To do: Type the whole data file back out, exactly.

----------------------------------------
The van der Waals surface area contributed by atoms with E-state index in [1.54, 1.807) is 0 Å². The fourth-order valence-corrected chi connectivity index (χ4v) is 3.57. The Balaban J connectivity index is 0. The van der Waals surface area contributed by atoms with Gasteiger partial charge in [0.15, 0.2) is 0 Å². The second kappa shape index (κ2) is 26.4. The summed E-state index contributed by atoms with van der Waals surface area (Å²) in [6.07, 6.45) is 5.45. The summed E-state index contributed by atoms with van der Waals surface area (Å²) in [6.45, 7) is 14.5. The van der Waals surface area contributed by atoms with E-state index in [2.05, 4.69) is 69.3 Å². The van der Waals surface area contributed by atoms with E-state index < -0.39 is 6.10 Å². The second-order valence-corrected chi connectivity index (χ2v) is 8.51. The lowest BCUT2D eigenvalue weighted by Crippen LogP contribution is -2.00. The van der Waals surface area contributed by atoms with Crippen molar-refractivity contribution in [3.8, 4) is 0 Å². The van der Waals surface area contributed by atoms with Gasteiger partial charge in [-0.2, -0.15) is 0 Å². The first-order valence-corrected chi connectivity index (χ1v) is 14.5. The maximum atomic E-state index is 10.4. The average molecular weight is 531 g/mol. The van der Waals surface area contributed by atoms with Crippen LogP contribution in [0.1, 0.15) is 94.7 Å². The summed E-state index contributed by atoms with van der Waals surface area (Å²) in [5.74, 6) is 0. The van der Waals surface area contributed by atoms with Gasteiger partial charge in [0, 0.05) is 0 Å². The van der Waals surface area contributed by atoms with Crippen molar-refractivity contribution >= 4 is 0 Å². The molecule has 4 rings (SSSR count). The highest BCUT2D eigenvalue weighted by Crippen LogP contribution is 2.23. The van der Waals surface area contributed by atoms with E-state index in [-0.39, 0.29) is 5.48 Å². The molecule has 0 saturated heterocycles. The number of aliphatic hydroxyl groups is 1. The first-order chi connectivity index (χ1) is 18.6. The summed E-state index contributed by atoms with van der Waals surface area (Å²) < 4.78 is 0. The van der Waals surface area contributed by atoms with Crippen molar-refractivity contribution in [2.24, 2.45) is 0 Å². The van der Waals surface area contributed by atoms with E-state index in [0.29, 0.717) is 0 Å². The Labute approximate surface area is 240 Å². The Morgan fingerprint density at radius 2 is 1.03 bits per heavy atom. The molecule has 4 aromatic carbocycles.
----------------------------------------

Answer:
The van der Waals surface area contributed by atoms with E-state index in [1.54, 1.807) is 0 Å². The fourth-order valence-corrected chi connectivity index (χ4v) is 3.57. The Balaban J connectivity index is 0. The van der Waals surface area contributed by atoms with Gasteiger partial charge in [0.15, 0.2) is 0 Å². The second kappa shape index (κ2) is 26.4. The summed E-state index contributed by atoms with van der Waals surface area (Å²) in [6.07, 6.45) is 5.45. The summed E-state index contributed by atoms with van der Waals surface area (Å²) in [6.45, 7) is 14.5. The van der Waals surface area contributed by atoms with E-state index in [2.05, 4.69) is 69.3 Å². The van der Waals surface area contributed by atoms with E-state index < -0.39 is 6.10 Å². The second-order valence-corrected chi connectivity index (χ2v) is 8.51. The lowest BCUT2D eigenvalue weighted by Crippen LogP contribution is -2.00. The van der Waals surface area contributed by atoms with Crippen molar-refractivity contribution in [3.8, 4) is 0 Å². The van der Waals surface area contributed by atoms with Gasteiger partial charge in [-0.2, -0.15) is 0 Å². The first-order valence-corrected chi connectivity index (χ1v) is 14.5. The maximum atomic E-state index is 10.4. The average molecular weight is 531 g/mol. The van der Waals surface area contributed by atoms with Crippen LogP contribution in [0.1, 0.15) is 94.7 Å². The summed E-state index contributed by atoms with van der Waals surface area (Å²) in [5.74, 6) is 0. The van der Waals surface area contributed by atoms with Gasteiger partial charge in [0, 0.05) is 0 Å². The van der Waals surface area contributed by atoms with Crippen molar-refractivity contribution >= 4 is 0 Å². The molecule has 4 rings (SSSR count). The highest BCUT2D eigenvalue weighted by Crippen LogP contribution is 2.23. The van der Waals surface area contributed by atoms with E-state index in [-0.39, 0.29) is 5.48 Å². The molecule has 0 saturated heterocycles. The number of aliphatic hydroxyl groups is 1. The first-order chi connectivity index (χ1) is 18.6. The summed E-state index contributed by atoms with van der Waals surface area (Å²) < 4.78 is 0. The van der Waals surface area contributed by atoms with Crippen molar-refractivity contribution in [2.24, 2.45) is 0 Å². The van der Waals surface area contributed by atoms with E-state index in [0.29, 0.717) is 0 Å². The Labute approximate surface area is 240 Å². The Morgan fingerprint density at radius 2 is 1.03 bits per heavy atom. The molecule has 4 aromatic carbocycles.